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The Loss of Recess and the Potential Effects on Young Student's Well-Being

Year: 
2010
Researcher(s): 
Seth Adelman
Institution: 
Ohio Northern University
Discipline: 
Sociology

Decreased recess time is a situation plaguing many schools across the United States.  Increases in academic requirements and standards are leaving students without the midday playground time previously allotted to them in the past.  In citing theories by Mead (1934) and Vygotsky (1933), it becomes apparent that cutbacks in free range play with one’s peers could potentially have unfavorable effects on a student’s development in a number of areas, especially for those of a younger age.  Analysis of this situation leaves the conclusion that in order to develop healthy and socially adept children schools should provide their pupils with a period of time every day to indulge in the act of play, particularly with others of a similar age.  This article looks at the trend of lost recess time and argues that while increased time for academia is important, a reduction in play could be more damaging and detrimental than previously realized.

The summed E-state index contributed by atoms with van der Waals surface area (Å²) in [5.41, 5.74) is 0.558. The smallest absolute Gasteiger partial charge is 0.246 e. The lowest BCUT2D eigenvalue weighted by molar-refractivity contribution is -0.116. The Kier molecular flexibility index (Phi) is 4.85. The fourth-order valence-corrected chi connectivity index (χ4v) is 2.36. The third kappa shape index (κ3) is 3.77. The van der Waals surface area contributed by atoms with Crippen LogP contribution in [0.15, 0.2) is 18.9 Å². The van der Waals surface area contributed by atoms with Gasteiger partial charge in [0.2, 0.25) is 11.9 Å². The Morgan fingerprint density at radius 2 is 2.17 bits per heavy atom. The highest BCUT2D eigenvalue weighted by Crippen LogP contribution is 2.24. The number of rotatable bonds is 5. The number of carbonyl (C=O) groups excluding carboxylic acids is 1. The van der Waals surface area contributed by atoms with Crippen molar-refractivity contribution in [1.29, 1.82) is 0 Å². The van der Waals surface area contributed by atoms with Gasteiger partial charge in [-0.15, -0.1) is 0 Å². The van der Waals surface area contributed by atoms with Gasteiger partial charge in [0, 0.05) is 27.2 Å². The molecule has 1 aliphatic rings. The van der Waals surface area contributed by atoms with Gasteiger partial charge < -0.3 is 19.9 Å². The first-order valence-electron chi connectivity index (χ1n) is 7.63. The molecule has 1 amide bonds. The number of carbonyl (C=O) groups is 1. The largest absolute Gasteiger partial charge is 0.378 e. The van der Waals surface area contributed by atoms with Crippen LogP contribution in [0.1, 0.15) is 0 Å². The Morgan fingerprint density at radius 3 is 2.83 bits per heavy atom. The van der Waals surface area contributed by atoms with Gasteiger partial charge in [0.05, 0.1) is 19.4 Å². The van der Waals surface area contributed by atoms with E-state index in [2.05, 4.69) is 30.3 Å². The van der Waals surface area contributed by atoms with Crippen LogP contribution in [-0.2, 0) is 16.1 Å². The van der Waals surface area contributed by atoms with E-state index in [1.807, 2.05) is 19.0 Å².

Annual meeting of the Anthologists and Sociologists of Kentucky, Columbia, KY